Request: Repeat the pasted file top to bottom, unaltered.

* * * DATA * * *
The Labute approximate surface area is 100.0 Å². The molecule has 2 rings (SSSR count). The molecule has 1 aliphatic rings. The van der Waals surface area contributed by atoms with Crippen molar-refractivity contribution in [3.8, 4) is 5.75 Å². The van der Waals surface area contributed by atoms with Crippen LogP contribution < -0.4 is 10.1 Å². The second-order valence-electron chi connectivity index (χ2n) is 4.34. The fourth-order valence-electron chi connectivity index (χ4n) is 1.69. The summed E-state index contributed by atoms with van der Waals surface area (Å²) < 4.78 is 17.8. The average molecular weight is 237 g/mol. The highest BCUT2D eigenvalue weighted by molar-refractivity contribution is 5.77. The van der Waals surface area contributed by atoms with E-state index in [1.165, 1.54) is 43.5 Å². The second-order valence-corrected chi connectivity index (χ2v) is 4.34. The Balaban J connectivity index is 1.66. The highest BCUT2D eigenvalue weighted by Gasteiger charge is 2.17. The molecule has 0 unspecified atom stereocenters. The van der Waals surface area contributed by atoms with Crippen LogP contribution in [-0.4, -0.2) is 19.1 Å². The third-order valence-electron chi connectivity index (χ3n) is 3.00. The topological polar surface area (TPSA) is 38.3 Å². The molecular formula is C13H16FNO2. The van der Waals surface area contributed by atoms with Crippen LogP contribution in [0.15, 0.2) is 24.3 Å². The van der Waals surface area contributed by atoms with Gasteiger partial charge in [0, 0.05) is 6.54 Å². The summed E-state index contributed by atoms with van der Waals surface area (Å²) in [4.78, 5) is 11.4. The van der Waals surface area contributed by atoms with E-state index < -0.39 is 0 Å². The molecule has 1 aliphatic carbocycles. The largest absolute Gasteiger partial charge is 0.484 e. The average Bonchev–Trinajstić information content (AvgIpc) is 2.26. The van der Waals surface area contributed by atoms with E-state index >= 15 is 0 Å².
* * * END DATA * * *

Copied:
The Labute approximate surface area is 100.0 Å². The molecule has 2 rings (SSSR count). The molecule has 1 aliphatic rings. The van der Waals surface area contributed by atoms with Crippen molar-refractivity contribution in [3.8, 4) is 5.75 Å². The van der Waals surface area contributed by atoms with Crippen LogP contribution < -0.4 is 10.1 Å². The second-order valence-electron chi connectivity index (χ2n) is 4.34. The fourth-order valence-electron chi connectivity index (χ4n) is 1.69. The summed E-state index contributed by atoms with van der Waals surface area (Å²) < 4.78 is 17.8. The average molecular weight is 237 g/mol. The highest BCUT2D eigenvalue weighted by molar-refractivity contribution is 5.77. The van der Waals surface area contributed by atoms with E-state index in [1.165, 1.54) is 43.5 Å². The second-order valence-corrected chi connectivity index (χ2v) is 4.34. The Balaban J connectivity index is 1.66. The highest BCUT2D eigenvalue weighted by Gasteiger charge is 2.17. The molecule has 0 unspecified atom stereocenters. The van der Waals surface area contributed by atoms with Crippen LogP contribution in [-0.4, -0.2) is 19.1 Å². The third-order valence-electron chi connectivity index (χ3n) is 3.00. The topological polar surface area (TPSA) is 38.3 Å². The molecular formula is C13H16FNO2. The van der Waals surface area contributed by atoms with Crippen LogP contribution in [0.15, 0.2) is 24.3 Å². The van der Waals surface area contributed by atoms with Gasteiger partial charge in [0, 0.05) is 6.54 Å². The summed E-state index contributed by atoms with van der Waals surface area (Å²) in [4.78, 5) is 11.4. The van der Waals surface area contributed by atoms with E-state index < -0.39 is 0 Å². The molecule has 1 aliphatic carbocycles. The largest absolute Gasteiger partial charge is 0.484 e. The average Bonchev–Trinajstić information content (AvgIpc) is 2.26. The van der Waals surface area contributed by atoms with E-state index >= 15 is 0 Å².